10. Debbie McQueen December 29, 2018 at 7:34 pm Reply

    Have you tried a lectin avoidance diet? The foods you describe as problematic are all high in lectins and lectins can cause and/or exacerbate leaky gut triggering autoimmunity via molecular mimicry.

    • Lisa December 29, 2018 at 7:47 pm Reply

      I’ll look into avoiding lectins, Debbie – thank you!

      • Chris Sciara December 29, 2018 at 8:18 pm Reply

        I’ve found eating from the low fodmap list and drinking a probiotic yogurt every morning have helped a lot.

  11. Madge Hirsch December 30, 2018 at 7:29 am Reply

    I get mild gut probems on and off like nausea , a pain in my upper left abdomen and some reflux after meals . It is always worst in the winter. Having had 26 cm removed from the sigmoid colon in March I have had to get ueed to a totally different transit pattern and still am not sure what my new normal is. I have found probiotics not helpful in the symptom periods making it worse. A couple of years ago when the symptoms were really troublesome I found chewing dandelion leaves helpful. They don”t taste very nice though! Bonne Année and I hope you get to fix this in 2019.

  12. Ross Allan December 30, 2018 at 5:06 pm Reply

    Hi Lisa: I published my Cipro Recovery Story a couple of week ago on Floxiehope –


    This lists how I have tamed my body and gut. Unfortunately Para-Cleanse appears to have just been taken off the market.

    Briefly I list –
    Get the acidity of your stomach right at a Ph of 2, by reducing numbers of a bacterium called Helicobacter Pylori, using Manuka Honey. At this level there will be no Acid Reflux. Get your Red Blood Count up supplementing with Iron if necessary.
    Reduce the Inflammation of your intestines with daily Turmeric and Black Pepper Capsules.
    Chew Your Food.
    Use a tablespoon at least of Oat Bran everyday to encourage good bacteria to thrive.
    Do not eat or eat little of White Flour, White Sugar, Corn Syrup and Processed Foods.
    Use topically (on skin), Ginger Essential Oil to reduce pain and inflammation throughout the body.
    Watch your CRP (C-Reactive Protein) (a general measure of inflammation) and RBC (Red Blood Count) through your doctors services.

    Some Other Comments –
    Coffee – Use Arabica Beans and make your own coffee from the beans as you need it – it is a natural product low in caffeine. Decaf Coffee is a chemistry lesson by industrial chemists usually made from Robusta Beans. Arabica Beans grow at higher altitude in specific conditions while Robusta Beans are high in Caffeine, harsher in taste, and grow anywhere and are cheap.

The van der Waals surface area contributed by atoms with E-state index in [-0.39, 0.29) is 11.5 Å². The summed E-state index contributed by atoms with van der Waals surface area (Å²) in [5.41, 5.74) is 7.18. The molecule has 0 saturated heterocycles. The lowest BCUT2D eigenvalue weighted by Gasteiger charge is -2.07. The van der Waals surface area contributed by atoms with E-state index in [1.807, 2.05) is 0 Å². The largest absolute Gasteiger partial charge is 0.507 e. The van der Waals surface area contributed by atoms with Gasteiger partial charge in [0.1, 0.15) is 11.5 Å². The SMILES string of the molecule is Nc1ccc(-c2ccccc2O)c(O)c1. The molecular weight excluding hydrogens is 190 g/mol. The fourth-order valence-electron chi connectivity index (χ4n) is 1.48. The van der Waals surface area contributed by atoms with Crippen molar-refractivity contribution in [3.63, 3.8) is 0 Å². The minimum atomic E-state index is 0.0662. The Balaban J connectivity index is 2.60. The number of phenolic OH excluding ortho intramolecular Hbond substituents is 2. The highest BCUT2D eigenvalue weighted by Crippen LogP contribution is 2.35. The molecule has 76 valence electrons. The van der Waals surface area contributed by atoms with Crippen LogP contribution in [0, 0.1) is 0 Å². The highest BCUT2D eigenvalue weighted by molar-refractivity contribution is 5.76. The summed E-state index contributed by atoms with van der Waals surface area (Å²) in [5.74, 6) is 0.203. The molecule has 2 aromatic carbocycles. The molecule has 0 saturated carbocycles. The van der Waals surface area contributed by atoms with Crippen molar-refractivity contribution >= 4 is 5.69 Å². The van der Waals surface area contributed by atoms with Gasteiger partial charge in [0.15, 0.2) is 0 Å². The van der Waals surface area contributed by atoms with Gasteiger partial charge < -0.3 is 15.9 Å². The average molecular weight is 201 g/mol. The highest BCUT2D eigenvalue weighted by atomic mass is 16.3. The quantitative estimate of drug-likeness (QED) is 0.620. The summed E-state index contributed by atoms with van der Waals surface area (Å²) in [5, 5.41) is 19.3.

Alcohol – After Cipro poisoning and becoming more health conscious, I read recently that Alcohol causes our blood vessels to leak – I did not like that idea – The body uses Cholesterol/plague to plug the leaks. Nowadays I drink a little alcohol with good food.

    Vagus Nerve – Technically this is an tenth cranial nerve system that interacts between our brain and some internal organs including the digestive tract. Practically, most of us mortals think of the Vagus Nerve and our Stomach and Intestines. When this system is working properly, it controls the hunger/full reflex, it controls the digestion and acid in the stomach, the release of this digested food into the small intestine, the release of baking soda in fluid from the spleen, enzymes and hormones by the pancreas, bile from the liver and gall systems.

    I did not believe this next statement when I first read it – how can a scientist be so selfish/evil – Wheat has been bred and has certain chemicals added to defeat our Vagus Nerve so that you eat more white flour and do not know when to stop. If you eliminate/reduce the amount of Wheat products (White Flour) from your diet, you will notice that when you are “full”, your body will not let you eat any more – if you try to eat more you will want to vomit. Wheat products and White Flour have been specifically bred by these Scientists to defeat our bodies natural control systems and make us obese – unbelievable!


    So to Stimulate the Vagus Nerve – Eliminate White Flour and Processed foods using it. Oats have not been bred yet to interfere with the Vagus Nerve.

    The Vagus Nerve system also interacts with the Good Bacteria further down in the gut for the absorption of rarer minerals and vitamins.

    Best Wishes with 2019 Lisa.

    Ross Allan, Napier, New Zealand

    • L December 30, 2018 at 5:35 pm Reply

      re coffee, I also read that you want dark roast. I heard it is less likely to have mold/fungus issues. But apparently there are other reasons as well. https://hollywarnerhealth.com/2017/12/12/why-dark-roast-is-easier-on-the-gut-in-most-cases/

    • Lisa December 31, 2018 at 4:45 pm Reply

      Hi Ross,

      Per the advice in your story, I have purchased a parasite cleanse formula. I will work on the other things as well. I’m doing things one step at a time though so as not to overwhelm my system.


    • Deborah Goodman May 7, 2019 at 2:45 pm Reply

      The article you posted on wheat is 100% correct. It is not conjecture. I recently gave up all carbs(wheat, oatmeal: food that creates phytic acid), and it has been very easy. I came to this diet via needing a diet for my teeth and gums.(see post below). Now the three times I had bread, I really felt sick. This is such an important part of our whole body health, and I see so many people who just can’t do it. I guess it takes a crisis for many of us. I would check out Phytic acid also.